NAMSS believes in the longevity, importance, and relevance of the MSP profession and pledges to assist MSPs in future-proofing their careers with more competencies, more resources, more networking opportunities, and more ways to learn. NAMSS offers an array of indispensable resources tailored to support and guide MSPs in their professional development. Here are a few that can aid you as you're getting started.

NAMSS Glossary of Terms

New to the MSP Profession? Do you find yourself navigating through a maze of terminology and acronyms? The NAMSS Glossary of Terms is your ultimate resource for unraveling the intricacies of this vital profession.

The NAMSS Interactive Glossary is the comprehensive listing of more than 300 terms, definitions and organizational acronyms that are fundamental to those working in the medical staff services profession. This easily accessible reference is available both online and as a downloadable PDF. Want to learn more? Check out the NAMSS Glossary of Terms today and take the first step toward mastering the language of medical services professionals! Available for purchase in the NAMSS Education Zone. 



Healthcare accreditation standards are constantly evolving. Stay current with changing standards on the 2023 NAMSS COMPARISON OF ACCREDITATION STANDARDS. This electronic reference tool provides “plain-language” interpretations of the credentialing standards for The Joint Commission, NCQA, Healthcare Facilities Accreditation Program, DNV, URAC, the Accreditation Association for Ambulatory Health Care, as well as the Medicare Conditions of Participation. This product includes updates that will be made by NAMSS over the next 12 months. Available for purchase in the NAMSS Education Zone. 


Credentialing 101

This two-and-a-half week, live interactive course will present the foundational elements of credentialing in an acute care (hospital) setting with a primary focus on the CMS regulatory standards and The Joint Commission accreditation standards, as well as how and when to apply them. Credentialing 101 is a must-attend for anyone new to the field and is an excellent refresher for current MSPs who want to enhance their knowledge of credentialing.  Participants will work through a series of online modules supplemented with five live sessions facilitated by experienced NAMSS speakers. To learn more about Credentialing 101 visit the NAMSS Education Zone.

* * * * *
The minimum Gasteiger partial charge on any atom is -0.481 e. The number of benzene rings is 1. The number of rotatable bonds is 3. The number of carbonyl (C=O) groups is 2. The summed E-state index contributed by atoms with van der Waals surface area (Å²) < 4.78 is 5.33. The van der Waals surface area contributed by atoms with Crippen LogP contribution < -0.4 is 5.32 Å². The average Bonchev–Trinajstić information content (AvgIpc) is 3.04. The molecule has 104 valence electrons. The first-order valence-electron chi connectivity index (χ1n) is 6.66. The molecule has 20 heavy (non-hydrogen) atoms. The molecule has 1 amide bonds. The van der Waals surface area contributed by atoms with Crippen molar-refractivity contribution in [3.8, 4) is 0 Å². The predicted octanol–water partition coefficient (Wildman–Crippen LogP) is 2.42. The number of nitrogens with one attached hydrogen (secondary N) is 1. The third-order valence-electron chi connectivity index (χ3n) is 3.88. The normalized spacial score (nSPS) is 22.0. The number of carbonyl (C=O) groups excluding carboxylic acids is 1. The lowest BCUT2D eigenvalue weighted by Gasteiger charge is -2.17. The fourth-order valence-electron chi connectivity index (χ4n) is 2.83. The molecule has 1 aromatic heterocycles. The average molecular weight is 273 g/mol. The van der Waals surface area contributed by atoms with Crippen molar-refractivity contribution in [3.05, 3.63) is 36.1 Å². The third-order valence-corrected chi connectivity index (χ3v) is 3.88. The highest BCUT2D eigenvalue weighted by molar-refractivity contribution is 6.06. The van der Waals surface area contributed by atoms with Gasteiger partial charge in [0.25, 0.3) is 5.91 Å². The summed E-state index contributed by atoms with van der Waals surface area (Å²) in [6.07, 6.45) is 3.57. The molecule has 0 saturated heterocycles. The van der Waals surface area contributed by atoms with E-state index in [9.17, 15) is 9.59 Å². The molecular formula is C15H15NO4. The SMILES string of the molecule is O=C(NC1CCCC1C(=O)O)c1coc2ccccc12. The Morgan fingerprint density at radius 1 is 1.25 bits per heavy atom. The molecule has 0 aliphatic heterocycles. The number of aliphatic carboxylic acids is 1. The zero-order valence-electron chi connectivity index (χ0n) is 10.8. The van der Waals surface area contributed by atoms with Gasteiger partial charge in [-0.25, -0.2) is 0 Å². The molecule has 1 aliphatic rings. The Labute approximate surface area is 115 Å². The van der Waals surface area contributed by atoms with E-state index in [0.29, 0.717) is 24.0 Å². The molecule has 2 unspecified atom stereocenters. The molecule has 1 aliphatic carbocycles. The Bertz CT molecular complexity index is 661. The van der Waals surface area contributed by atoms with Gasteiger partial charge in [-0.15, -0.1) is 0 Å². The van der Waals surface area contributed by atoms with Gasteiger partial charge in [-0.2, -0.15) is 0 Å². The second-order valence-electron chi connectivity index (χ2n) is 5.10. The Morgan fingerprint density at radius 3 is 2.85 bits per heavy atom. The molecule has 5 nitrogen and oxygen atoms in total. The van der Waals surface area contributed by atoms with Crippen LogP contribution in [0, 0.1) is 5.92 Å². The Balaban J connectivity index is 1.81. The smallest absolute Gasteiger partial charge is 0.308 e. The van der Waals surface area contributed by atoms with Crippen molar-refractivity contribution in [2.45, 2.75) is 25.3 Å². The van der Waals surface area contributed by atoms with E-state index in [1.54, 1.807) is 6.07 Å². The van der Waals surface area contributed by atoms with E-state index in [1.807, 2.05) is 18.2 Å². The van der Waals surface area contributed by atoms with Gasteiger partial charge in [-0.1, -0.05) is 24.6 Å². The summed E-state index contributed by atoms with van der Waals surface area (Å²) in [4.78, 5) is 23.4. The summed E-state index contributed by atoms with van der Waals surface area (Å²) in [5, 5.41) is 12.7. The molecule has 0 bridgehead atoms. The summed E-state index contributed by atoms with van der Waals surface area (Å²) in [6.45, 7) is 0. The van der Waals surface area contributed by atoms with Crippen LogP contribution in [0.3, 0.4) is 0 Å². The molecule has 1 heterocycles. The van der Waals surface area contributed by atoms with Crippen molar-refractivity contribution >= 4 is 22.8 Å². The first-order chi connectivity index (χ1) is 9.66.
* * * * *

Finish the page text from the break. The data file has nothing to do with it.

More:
MSP Roles and Responsibilities

Designed for medical services professionals (MSP) who are new to the profession, this on-demand online course explores how the MSP role has evolved in recent years. Participants will examine their responsibilities from numerous points of view in medical settings, pinpointing the challenges, opportunities, and key issues involved in the job. 

Upon completing MSP Roles and Responsibilities, MSPs will learn how to clearly articulate who they are and how their work impacts the medical environment. MSP Roles and Responsibilities explores the natural synergies of CVOs, hospitals, and managed care organizations. Participants will examine how each player interacts, defining the roles, partnerships, and possible conflicts that may arise. To learn more about MSP Roles and Responsibilities visit the NAMSS Education Zone.


NAMSS Career Center

The NAMSS Career Center is your destination for professional growth and advancement in the field of medical services professionals. Whether you're just starting your journey in healthcare administration and credentialing or transitioning into a new role, our career center offers tailored support and resources to help you thrive.



Additional Resources


Interested in a NAMSS Membership?


NAMSS is the #1 primary source of education for the medical services profession. 

The NAMSS certification program establishes industry standards and serves as a comprehensive measure of knowledge in the field.


The Certified Provider Credentialing Specialist (CPCS®) is typically employed or contracted by a healthcare organization including, but not limited to, hospitals (health systems), health plans, ambulatory care settings, group practices, and credentialing verification organizations.

A CPCS is an integral part of a credentialing team whose responsibilities include:

  • Maintaining compliance with regulatory and accrediting bodies;
  • Participating in the development and implementation of credentialing processes and procedures;
  • Credentialing of physicians, allied health and other practitioners;
  • Overseeing or participating in the development of and adherence to:
    • governance bylaws;
    • department rules and regulations;
    • policies pertaining to medical staff, practitioner/provider, and the organization
  • Collecting and maintaining an accurate practitioner database and analyzing verification information



The Certified Professional Medical Services Management (CPMSM®) is typically employed or contracted by a healthcare organization including, but not limited to, hospitals (health systems), health plans, ambulatory care settings, group practices or credentialing verification organizations.

A CPMSM is an integral part of a credentialing team whose responsibilities include:

  • Maintaining compliance with regulatory and accrediting bodies;
  • Developing and implementing credentialing/privileging processes and procedures;
  • Developing and implementing provider enrollment processes and procedures;
  • Overseeing development of and adherence to:
    • governance bylaws;
    • department rules and regulations; and
    • policies pertaining to medical staff, practitioner/provider, and the organization





Tomorrow's MSP® is registered in the U.S. Patent and Trademark Office as a service mark of National Association Medical Staff Services.